Six-Point Plan to Promote Implementation of the #Armstreaty

June 15 2011, 8:15 AM  by Oistein Thorsen

The next Arms Trade Treaty (ATT) preparatory committee starts in one month (July 11-15th) in New York and the topic of conversation is implementation of the eventual treaty. To help support the talks the Control Arms Alliance has published an updated version of its “Position Paper 4: Promoting Implementation of the ATT”. In short, the paper sets out a six-point roadmap to ensure strong implementation of the ATT.

By Roy Isbister, Saferworld

1. The main responsibility for effective implementation rests with national authorities.  They will need to have clear national legislation and effective administrative systems capable of fulfilling all the obligations set out in the Treaty.

2. Effective implementation requires transparency. The treaty must oblige States to collect and report on data sufficient to enable meaningful independent scrutiny of implementation of the Treaty. 

3. Monitoring and reviewing the Treaty will require at a minimum an annual Meeting of States Parties (MSP) as the main Treaty oversight and decision-making body. In addition a Review Conference should be held every five years.  An independent Treaty institution, such as an ATT Implementation Support Unit (ISU), will be necessary to support and promote day-to-day implementation by States.

4. Raising questions and concerns relating to compliance and disputes should be every State’s right, bilaterally or at the annual MSP. However, where all co-operative means to resolve an implementation failure have been exhausted it may be necessary to involve an external body, such as the International Court of Justice.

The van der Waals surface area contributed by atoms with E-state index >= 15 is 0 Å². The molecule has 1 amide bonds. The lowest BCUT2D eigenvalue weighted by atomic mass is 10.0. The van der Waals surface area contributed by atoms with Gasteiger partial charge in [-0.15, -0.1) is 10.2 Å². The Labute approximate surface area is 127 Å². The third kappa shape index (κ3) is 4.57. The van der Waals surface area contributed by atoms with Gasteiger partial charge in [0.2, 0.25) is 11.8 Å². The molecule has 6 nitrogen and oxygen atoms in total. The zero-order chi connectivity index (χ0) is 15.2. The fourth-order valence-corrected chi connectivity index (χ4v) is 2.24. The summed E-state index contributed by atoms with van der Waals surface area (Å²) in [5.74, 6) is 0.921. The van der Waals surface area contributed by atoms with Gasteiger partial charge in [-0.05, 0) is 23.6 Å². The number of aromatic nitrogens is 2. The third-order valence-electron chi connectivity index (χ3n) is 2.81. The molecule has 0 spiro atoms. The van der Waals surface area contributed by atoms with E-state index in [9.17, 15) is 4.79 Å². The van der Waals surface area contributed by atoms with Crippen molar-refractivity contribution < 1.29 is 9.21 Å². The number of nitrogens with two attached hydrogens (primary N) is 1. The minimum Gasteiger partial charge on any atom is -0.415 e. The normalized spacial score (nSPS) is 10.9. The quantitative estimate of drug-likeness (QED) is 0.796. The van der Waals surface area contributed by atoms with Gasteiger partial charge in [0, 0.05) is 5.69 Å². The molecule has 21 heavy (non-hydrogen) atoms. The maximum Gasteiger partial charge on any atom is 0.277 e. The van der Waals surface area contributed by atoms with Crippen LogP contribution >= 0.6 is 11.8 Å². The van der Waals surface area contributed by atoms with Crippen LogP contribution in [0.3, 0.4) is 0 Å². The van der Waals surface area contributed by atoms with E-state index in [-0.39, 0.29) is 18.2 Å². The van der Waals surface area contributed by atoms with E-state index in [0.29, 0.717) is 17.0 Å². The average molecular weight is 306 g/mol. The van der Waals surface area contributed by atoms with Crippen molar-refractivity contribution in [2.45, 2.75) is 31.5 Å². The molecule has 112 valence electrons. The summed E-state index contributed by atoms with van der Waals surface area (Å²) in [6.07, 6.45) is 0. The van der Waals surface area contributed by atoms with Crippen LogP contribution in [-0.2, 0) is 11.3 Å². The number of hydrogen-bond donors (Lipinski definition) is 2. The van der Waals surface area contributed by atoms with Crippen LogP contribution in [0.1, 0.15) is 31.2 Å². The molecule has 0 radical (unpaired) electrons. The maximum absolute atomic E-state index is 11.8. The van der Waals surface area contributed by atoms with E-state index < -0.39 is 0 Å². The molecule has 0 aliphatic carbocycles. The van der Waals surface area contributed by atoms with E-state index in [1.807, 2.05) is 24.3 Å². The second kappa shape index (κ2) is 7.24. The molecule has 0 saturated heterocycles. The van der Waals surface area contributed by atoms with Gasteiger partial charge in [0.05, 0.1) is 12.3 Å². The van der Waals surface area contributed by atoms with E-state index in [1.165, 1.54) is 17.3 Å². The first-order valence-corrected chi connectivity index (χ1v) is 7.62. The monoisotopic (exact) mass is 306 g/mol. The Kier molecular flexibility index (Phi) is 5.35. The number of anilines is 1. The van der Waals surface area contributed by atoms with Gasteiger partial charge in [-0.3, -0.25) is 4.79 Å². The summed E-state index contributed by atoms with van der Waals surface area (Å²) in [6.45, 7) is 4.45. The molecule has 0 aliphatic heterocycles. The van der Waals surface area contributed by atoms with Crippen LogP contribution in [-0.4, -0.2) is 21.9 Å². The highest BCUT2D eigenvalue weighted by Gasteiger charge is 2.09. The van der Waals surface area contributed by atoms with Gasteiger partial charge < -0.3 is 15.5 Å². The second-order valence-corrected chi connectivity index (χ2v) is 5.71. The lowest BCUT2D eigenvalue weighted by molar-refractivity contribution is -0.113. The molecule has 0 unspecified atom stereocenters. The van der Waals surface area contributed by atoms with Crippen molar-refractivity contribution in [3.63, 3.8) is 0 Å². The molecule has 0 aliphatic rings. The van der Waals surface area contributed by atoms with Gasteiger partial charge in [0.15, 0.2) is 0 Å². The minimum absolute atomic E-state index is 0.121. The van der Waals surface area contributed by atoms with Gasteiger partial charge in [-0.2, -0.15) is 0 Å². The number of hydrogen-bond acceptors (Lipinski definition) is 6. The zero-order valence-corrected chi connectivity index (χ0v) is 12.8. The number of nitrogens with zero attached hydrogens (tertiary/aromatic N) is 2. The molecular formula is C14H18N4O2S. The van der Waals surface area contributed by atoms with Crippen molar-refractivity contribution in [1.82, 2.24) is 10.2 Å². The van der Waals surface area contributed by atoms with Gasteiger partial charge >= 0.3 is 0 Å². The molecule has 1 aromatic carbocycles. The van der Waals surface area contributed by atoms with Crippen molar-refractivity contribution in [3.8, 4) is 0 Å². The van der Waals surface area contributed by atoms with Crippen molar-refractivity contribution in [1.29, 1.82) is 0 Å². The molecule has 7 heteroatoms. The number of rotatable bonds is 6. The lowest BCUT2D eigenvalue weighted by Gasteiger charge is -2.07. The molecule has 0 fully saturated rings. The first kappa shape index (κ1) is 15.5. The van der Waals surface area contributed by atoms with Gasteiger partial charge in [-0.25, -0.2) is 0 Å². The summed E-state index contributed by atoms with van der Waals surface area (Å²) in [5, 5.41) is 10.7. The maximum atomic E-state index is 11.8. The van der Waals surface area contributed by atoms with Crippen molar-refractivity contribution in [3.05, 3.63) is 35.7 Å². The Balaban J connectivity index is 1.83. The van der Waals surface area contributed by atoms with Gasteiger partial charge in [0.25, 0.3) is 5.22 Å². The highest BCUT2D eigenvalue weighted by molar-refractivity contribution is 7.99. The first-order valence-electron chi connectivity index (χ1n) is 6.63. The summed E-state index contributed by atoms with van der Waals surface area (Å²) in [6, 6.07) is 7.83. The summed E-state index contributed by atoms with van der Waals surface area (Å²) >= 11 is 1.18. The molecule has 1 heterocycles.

5. The ATT should include a comprehensive framework for international co-operation and support, where States can request and receive implementation assistance from other states and relevant international, regional, and sub-regional bodies.

6. Entry into force should not be dependent on ratification by any one country or specific group of countries.  It should be based on the minimum number necessary for the Treaty to be workable, for example, 30 state ratifications.
 
For more information on what would be necessary at the national level to implement a robust Treaty, please read “National implementation of the proposed Arms Trade Treaty: a practical guide”, published by CITSOxfam and Saferworld.

For more on the international aspects of Treaty implementation, see “Making it work: monitoring and verifying implementation of an ATT”, by Saferworld.